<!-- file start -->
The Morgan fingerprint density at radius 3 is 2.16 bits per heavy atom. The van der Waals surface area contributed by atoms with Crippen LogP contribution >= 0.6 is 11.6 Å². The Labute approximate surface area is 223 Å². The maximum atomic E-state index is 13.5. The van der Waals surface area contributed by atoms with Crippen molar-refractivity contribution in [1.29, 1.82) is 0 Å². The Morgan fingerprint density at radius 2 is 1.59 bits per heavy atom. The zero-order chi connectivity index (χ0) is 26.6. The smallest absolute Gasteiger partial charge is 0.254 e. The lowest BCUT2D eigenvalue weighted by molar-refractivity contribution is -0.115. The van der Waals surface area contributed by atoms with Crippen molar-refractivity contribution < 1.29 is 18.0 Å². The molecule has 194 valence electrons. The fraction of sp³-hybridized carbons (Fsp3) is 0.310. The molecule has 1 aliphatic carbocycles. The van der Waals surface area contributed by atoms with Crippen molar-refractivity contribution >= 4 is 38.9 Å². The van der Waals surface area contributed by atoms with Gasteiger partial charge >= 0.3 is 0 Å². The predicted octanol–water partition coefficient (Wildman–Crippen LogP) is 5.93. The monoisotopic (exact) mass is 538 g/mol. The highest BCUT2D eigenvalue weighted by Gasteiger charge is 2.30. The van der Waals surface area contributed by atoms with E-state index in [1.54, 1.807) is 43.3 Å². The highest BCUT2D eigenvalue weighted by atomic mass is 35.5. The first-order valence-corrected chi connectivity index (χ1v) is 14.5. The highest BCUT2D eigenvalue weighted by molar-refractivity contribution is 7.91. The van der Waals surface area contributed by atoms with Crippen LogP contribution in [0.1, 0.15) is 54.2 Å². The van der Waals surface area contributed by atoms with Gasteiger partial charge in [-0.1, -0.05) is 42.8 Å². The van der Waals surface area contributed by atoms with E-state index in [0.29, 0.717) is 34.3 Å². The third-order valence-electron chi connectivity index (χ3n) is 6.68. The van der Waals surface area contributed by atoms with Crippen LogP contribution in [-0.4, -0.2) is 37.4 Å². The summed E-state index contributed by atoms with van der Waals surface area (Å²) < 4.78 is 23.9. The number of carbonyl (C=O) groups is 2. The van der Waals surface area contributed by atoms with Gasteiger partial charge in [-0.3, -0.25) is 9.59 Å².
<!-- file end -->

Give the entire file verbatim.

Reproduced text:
The Morgan fingerprint density at radius 3 is 2.16 bits per heavy atom. The van der Waals surface area contributed by atoms with Crippen LogP contribution >= 0.6 is 11.6 Å². The Labute approximate surface area is 223 Å². The maximum atomic E-state index is 13.5. The van der Waals surface area contributed by atoms with Crippen molar-refractivity contribution in [1.29, 1.82) is 0 Å². The Morgan fingerprint density at radius 2 is 1.59 bits per heavy atom. The zero-order chi connectivity index (χ0) is 26.6. The smallest absolute Gasteiger partial charge is 0.254 e. The lowest BCUT2D eigenvalue weighted by molar-refractivity contribution is -0.115. The van der Waals surface area contributed by atoms with Crippen molar-refractivity contribution < 1.29 is 18.0 Å². The molecule has 194 valence electrons. The fraction of sp³-hybridized carbons (Fsp3) is 0.310. The molecule has 1 aliphatic carbocycles. The van der Waals surface area contributed by atoms with Crippen molar-refractivity contribution >= 4 is 38.9 Å². The van der Waals surface area contributed by atoms with Gasteiger partial charge >= 0.3 is 0 Å². The predicted octanol–water partition coefficient (Wildman–Crippen LogP) is 5.93. The monoisotopic (exact) mass is 538 g/mol. The highest BCUT2D eigenvalue weighted by Gasteiger charge is 2.30. The van der Waals surface area contributed by atoms with E-state index in [1.54, 1.807) is 43.3 Å². The highest BCUT2D eigenvalue weighted by atomic mass is 35.5. The first-order valence-corrected chi connectivity index (χ1v) is 14.5. The highest BCUT2D eigenvalue weighted by molar-refractivity contribution is 7.91. The van der Waals surface area contributed by atoms with Crippen LogP contribution in [0.1, 0.15) is 54.2 Å². The van der Waals surface area contributed by atoms with Gasteiger partial charge in [-0.1, -0.05) is 42.8 Å². The van der Waals surface area contributed by atoms with E-state index in [0.29, 0.717) is 34.3 Å². The third-order valence-electron chi connectivity index (χ3n) is 6.68. The van der Waals surface area contributed by atoms with Crippen LogP contribution in [-0.4, -0.2) is 37.4 Å². The summed E-state index contributed by atoms with van der Waals surface area (Å²) < 4.78 is 23.9. The number of carbonyl (C=O) groups is 2. The van der Waals surface area contributed by atoms with Gasteiger partial charge in [-0.3, -0.25) is 9.59 Å².